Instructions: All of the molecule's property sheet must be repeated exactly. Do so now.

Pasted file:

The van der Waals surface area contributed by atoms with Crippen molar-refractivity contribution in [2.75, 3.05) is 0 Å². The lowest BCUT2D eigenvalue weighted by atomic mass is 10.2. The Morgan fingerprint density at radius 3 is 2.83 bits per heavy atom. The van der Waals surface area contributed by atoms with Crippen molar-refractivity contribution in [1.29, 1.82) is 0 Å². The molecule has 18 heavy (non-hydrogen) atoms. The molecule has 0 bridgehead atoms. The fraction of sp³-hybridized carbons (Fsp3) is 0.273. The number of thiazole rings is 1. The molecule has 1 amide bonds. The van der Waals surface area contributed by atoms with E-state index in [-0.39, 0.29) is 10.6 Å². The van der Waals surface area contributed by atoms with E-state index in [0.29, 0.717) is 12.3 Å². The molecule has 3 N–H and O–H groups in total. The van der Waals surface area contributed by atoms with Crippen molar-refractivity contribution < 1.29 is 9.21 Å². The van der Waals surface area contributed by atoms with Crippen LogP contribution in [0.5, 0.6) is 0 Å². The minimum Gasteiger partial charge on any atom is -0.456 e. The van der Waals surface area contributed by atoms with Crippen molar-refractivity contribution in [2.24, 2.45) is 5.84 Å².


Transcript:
The van der Waals surface area contributed by atoms with Crippen molar-refractivity contribution in [2.75, 3.05) is 0 Å². The lowest BCUT2D eigenvalue weighted by atomic mass is 10.2. The Morgan fingerprint density at radius 3 is 2.83 bits per heavy atom. The van der Waals surface area contributed by atoms with Crippen molar-refractivity contribution in [1.29, 1.82) is 0 Å². The molecule has 18 heavy (non-hydrogen) atoms. The molecule has 0 bridgehead atoms. The fraction of sp³-hybridized carbons (Fsp3) is 0.273. The number of thiazole rings is 1. The molecule has 1 amide bonds. The van der Waals surface area contributed by atoms with E-state index in [-0.39, 0.29) is 10.6 Å². The van der Waals surface area contributed by atoms with E-state index in [0.29, 0.717) is 12.3 Å². The molecule has 3 N–H and O–H groups in total. The van der Waals surface area contributed by atoms with Crippen molar-refractivity contribution < 1.29 is 9.21 Å². The van der Waals surface area contributed by atoms with Crippen LogP contribution in [0.5, 0.6) is 0 Å². The minimum Gasteiger partial charge on any atom is -0.456 e. The van der Waals surface area contributed by atoms with Crippen molar-refractivity contribution in [2.24, 2.45) is 5.84 Å².